In their many years of ministry Elijah and Elisha saw more lasting impact from their preaching and miracles amongst people who had no relationship with God than they ever did when they preached to the people who have sworn to follow his laws and honour his ways.

So Jesus has sat down to preach and everyone applauds. Yes,! Year of the Lord’s favour! Sight to the blind! Freedom to the oppressed!

I like this Christ

Jesus reads their thoughts like they have written them on their foreheads: You want a sign.

Do here what we heard you did in capernaum!

Jesus cooly responds by telling them through the stories of Elijah and Elisha that he will do no such thing. You see, he is like Elijah battling Ahab or Elisha opposing Jehoram, kings who worshipped idols and hated the law of God. And so Jesus will go to those who are far from Israel’s God: Romans, Gentiles, and Samaritans, and he will show God’s wonder and grace and love. He will free those who have been captured by demons and evil and whose souls are ensnared by sin.

This is not the good news the people of Nazareth wanted.

As one they drive Jesus from their house of worship, ready to throw him off the brow of a hill, perhaps even picking up rocks to stone him to death!

They did not like this Christ at all!

They loved and adored the Christ who would give them the salvation they longed for, the recompense and restoration of their freedom and justice. They despised the Jesus who would dare call them sinners and rebels against God. This young radical who had grown up under their feet, now telling them that he is the Elijah to their King Ahab. Unforgivable.

Jesus, we loved you and you told us things we did not want to hear. How dare you.

Now it seems to me that the Gospel of Jesus Christ, the good news of Christianity, is not always welcome. I’m sure you’ll agree. But some days even I find it unwelcome. It’s all well and good to imagine that President Assad, or Hugh Hefner, or the Danish Parliament, or Tommy Robinson, or a thousand other people out their in our lives should hear the Gospel and respond to the call to repentance. It is most grievous to me, that I too must kneel.

I want freedom for all, without surrendering all my idols.

If this is the case, our very presence here is a pretty good start. You see like those people of Nazareth we come together each week on our Sabbath day to hear from God’s word and I have not yet seen us rise as one to cast Matthew into the canal.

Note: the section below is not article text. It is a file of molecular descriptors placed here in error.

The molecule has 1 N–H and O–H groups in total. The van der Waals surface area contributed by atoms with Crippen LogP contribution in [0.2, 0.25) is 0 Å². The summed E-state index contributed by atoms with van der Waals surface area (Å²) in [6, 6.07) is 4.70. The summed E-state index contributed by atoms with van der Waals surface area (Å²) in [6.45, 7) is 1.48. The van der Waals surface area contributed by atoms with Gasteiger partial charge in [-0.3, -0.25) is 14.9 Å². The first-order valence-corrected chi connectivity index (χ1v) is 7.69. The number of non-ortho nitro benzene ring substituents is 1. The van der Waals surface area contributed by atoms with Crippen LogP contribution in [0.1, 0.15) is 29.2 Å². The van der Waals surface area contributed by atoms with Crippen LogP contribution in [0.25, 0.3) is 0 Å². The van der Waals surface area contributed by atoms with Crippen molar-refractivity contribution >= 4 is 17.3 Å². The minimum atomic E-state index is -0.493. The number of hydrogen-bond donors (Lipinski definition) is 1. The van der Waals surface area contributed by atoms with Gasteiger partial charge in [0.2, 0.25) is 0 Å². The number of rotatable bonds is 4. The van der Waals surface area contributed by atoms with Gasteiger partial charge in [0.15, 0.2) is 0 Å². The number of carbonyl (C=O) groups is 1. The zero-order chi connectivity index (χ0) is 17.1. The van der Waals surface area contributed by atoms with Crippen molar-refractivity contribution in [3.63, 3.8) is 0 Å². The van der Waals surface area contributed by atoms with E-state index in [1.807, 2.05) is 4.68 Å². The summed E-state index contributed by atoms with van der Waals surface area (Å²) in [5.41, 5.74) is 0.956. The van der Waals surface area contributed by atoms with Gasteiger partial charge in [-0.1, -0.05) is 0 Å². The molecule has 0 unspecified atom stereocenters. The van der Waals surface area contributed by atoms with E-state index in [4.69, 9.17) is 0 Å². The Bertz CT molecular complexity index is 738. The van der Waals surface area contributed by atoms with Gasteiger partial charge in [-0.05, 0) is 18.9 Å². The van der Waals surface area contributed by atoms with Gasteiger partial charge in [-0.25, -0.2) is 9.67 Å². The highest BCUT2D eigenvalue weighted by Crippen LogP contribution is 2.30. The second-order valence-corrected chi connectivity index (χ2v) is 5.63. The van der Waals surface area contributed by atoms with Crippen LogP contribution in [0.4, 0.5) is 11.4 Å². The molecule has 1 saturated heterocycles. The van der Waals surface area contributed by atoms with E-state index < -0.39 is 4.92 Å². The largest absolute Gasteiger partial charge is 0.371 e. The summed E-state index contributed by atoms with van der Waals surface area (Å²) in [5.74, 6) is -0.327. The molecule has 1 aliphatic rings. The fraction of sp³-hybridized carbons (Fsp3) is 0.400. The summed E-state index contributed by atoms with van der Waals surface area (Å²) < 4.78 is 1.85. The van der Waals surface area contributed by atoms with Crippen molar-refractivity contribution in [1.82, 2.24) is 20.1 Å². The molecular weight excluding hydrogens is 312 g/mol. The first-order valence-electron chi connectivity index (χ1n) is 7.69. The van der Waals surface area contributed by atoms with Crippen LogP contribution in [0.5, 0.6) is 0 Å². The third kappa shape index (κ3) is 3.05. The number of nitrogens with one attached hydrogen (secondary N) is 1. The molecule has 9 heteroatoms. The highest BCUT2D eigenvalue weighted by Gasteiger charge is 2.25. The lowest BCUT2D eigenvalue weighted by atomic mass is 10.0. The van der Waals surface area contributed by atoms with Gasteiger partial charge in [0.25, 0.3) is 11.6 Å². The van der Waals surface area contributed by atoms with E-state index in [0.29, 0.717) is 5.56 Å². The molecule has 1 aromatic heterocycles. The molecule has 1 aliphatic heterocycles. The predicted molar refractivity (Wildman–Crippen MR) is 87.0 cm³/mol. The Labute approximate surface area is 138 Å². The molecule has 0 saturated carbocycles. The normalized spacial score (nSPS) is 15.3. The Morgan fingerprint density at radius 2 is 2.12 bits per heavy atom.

I mean, I suppose we’d need a church meeting for that anyway…

Each week we gather to hear the word of God both read aloud and interpreted for us by someone who loves and cares deeply for our souls, and each week we have the choice of whether to receive that word or reject it. This is in essence why we are all here.

If the very purpose of our being here is that we may learn to lay down our idols and listen to the saving words of Jesus, then already in being here this morning you have have made a good start. You have given over to God some time in your week for the purpose of coming to worship him. You have made room for your spiritual brothers and sisters by sitting with them, by making sure to park your car so everyone can get a space. You have joined in the great chorus of voices in worship, giving up your need to be heard or admired. You have given of your wealth, declaring that all you have earned belongs to God. Many of help prepare and sustain many parts of the life of this church, bringing before God our skill and professional experience.

You are learning to lay down your idols and listen to the voice of Jesus.

Ghandi said “I like your Christ, I do not like your Christians. Your Christians are so unlike your Christ.”

I’ll be honest. I don’t like this saying.

I mean, it may well be that our life together here makes us look not only like the Christ who is adored for his wonderful universally-approved message… but we might also find ourselves looking like the Christ who is violently rejected by the people he loved. I don’t know if I’m quite ready for that.

Yet perhaps it may be, that as we learn together the discipline of listening patiently, that we would be transformed from that angry assembly in Nazareth, into the likeness of Jesus Christ himself and that we might go from this place to declare his wonderful, frightful, weighty, costly word to the world which needs to hear, but refuses to listen. Perhaps we will learn to speak up, and with the courage of Jesus who did not fear rejection but loved the voice of his heavenly Father.

And perhaps, after encountering God in this place we would be so transformed that we would lean upon God for our strength and hope, taking refuge in him before the raging rejection of those who would rather cling to their dead idols than come to know the wonder-working Living Lord.